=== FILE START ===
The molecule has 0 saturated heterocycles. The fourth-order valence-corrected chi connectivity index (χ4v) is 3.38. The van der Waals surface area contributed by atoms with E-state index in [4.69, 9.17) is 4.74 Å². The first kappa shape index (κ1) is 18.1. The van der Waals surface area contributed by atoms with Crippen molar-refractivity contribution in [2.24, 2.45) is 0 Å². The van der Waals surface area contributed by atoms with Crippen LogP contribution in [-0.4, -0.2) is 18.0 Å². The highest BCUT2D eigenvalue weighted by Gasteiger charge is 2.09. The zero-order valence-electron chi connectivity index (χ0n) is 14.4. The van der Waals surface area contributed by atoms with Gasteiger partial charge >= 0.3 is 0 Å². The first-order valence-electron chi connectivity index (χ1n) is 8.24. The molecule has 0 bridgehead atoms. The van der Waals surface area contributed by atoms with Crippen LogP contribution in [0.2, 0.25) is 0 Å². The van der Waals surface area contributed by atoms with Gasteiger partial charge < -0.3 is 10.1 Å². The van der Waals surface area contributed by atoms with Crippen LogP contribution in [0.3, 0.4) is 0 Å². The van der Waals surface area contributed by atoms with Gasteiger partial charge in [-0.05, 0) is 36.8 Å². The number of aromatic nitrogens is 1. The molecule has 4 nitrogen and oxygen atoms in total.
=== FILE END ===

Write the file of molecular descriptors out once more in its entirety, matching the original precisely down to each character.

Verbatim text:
The molecule has 0 saturated heterocycles. The fourth-order valence-corrected chi connectivity index (χ4v) is 3.38. The van der Waals surface area contributed by atoms with E-state index in [4.69, 9.17) is 4.74 Å². The first kappa shape index (κ1) is 18.1. The van der Waals surface area contributed by atoms with Crippen molar-refractivity contribution in [2.24, 2.45) is 0 Å². The van der Waals surface area contributed by atoms with Crippen LogP contribution in [-0.4, -0.2) is 18.0 Å². The highest BCUT2D eigenvalue weighted by Gasteiger charge is 2.09. The zero-order valence-electron chi connectivity index (χ0n) is 14.4. The van der Waals surface area contributed by atoms with Gasteiger partial charge >= 0.3 is 0 Å². The first-order valence-electron chi connectivity index (χ1n) is 8.24. The molecule has 0 bridgehead atoms. The van der Waals surface area contributed by atoms with Crippen LogP contribution in [0.2, 0.25) is 0 Å². The van der Waals surface area contributed by atoms with Gasteiger partial charge < -0.3 is 10.1 Å². The van der Waals surface area contributed by atoms with Crippen LogP contribution in [0.3, 0.4) is 0 Å². The van der Waals surface area contributed by atoms with Gasteiger partial charge in [-0.05, 0) is 36.8 Å². The number of aromatic nitrogens is 1. The molecule has 4 nitrogen and oxygen atoms in total.